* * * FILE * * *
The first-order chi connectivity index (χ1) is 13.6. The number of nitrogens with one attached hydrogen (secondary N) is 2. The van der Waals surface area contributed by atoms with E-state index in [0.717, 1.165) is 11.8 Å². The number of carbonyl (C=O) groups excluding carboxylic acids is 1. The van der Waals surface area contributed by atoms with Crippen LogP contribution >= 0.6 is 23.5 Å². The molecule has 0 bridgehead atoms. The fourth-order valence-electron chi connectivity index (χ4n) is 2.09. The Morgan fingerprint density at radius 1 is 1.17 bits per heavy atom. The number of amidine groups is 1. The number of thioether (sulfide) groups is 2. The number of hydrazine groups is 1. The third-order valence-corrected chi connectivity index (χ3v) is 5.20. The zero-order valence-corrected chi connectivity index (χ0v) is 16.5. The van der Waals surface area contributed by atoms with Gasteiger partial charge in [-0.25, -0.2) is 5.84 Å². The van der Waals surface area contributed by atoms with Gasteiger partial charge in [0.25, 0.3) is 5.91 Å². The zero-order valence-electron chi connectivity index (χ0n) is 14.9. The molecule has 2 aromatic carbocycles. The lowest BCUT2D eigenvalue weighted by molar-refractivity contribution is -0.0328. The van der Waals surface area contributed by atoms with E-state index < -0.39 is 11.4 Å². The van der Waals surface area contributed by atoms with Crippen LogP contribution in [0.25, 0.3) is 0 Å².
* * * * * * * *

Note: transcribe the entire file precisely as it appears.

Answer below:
The first-order chi connectivity index (χ1) is 13.6. The number of nitrogens with one attached hydrogen (secondary N) is 2. The van der Waals surface area contributed by atoms with E-state index in [0.717, 1.165) is 11.8 Å². The number of carbonyl (C=O) groups excluding carboxylic acids is 1. The van der Waals surface area contributed by atoms with Crippen LogP contribution >= 0.6 is 23.5 Å². The molecule has 0 bridgehead atoms. The fourth-order valence-electron chi connectivity index (χ4n) is 2.09. The Morgan fingerprint density at radius 1 is 1.17 bits per heavy atom. The number of amidine groups is 1. The number of thioether (sulfide) groups is 2. The number of hydrazine groups is 1. The third-order valence-corrected chi connectivity index (χ3v) is 5.20. The zero-order valence-corrected chi connectivity index (χ0v) is 16.5. The van der Waals surface area contributed by atoms with Gasteiger partial charge in [-0.25, -0.2) is 5.84 Å². The van der Waals surface area contributed by atoms with Gasteiger partial charge in [0.25, 0.3) is 5.91 Å². The zero-order valence-electron chi connectivity index (χ0n) is 14.9. The molecule has 2 aromatic carbocycles. The lowest BCUT2D eigenvalue weighted by molar-refractivity contribution is -0.0328. The van der Waals surface area contributed by atoms with E-state index < -0.39 is 11.4 Å². The van der Waals surface area contributed by atoms with Crippen LogP contribution in [0.25, 0.3) is 0 Å².